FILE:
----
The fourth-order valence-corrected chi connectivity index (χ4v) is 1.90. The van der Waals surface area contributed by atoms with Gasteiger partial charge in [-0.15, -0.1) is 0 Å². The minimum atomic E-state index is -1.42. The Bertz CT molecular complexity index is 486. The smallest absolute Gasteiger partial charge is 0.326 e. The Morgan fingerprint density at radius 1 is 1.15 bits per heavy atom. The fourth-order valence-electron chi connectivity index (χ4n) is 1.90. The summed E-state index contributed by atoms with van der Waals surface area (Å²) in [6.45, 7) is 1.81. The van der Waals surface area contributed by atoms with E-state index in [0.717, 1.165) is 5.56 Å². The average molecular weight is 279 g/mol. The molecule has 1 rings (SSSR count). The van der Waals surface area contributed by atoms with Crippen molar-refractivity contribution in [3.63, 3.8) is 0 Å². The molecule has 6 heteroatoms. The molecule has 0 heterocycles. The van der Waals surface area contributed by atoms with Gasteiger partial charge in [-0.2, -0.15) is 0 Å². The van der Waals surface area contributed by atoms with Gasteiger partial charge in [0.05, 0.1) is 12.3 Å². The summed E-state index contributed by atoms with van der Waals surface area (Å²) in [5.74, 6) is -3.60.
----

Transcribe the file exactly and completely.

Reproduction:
The fourth-order valence-corrected chi connectivity index (χ4v) is 1.90. The van der Waals surface area contributed by atoms with Gasteiger partial charge in [-0.15, -0.1) is 0 Å². The minimum atomic E-state index is -1.42. The Bertz CT molecular complexity index is 486. The smallest absolute Gasteiger partial charge is 0.326 e. The Morgan fingerprint density at radius 1 is 1.15 bits per heavy atom. The fourth-order valence-electron chi connectivity index (χ4n) is 1.90. The summed E-state index contributed by atoms with van der Waals surface area (Å²) in [6.45, 7) is 1.81. The van der Waals surface area contributed by atoms with E-state index in [0.717, 1.165) is 5.56 Å². The average molecular weight is 279 g/mol. The molecule has 1 rings (SSSR count). The van der Waals surface area contributed by atoms with Crippen molar-refractivity contribution in [3.63, 3.8) is 0 Å². The molecule has 6 heteroatoms. The molecule has 0 heterocycles. The van der Waals surface area contributed by atoms with Gasteiger partial charge in [-0.2, -0.15) is 0 Å². The van der Waals surface area contributed by atoms with Gasteiger partial charge in [0.05, 0.1) is 12.3 Å². The summed E-state index contributed by atoms with van der Waals surface area (Å²) in [5.74, 6) is -3.60.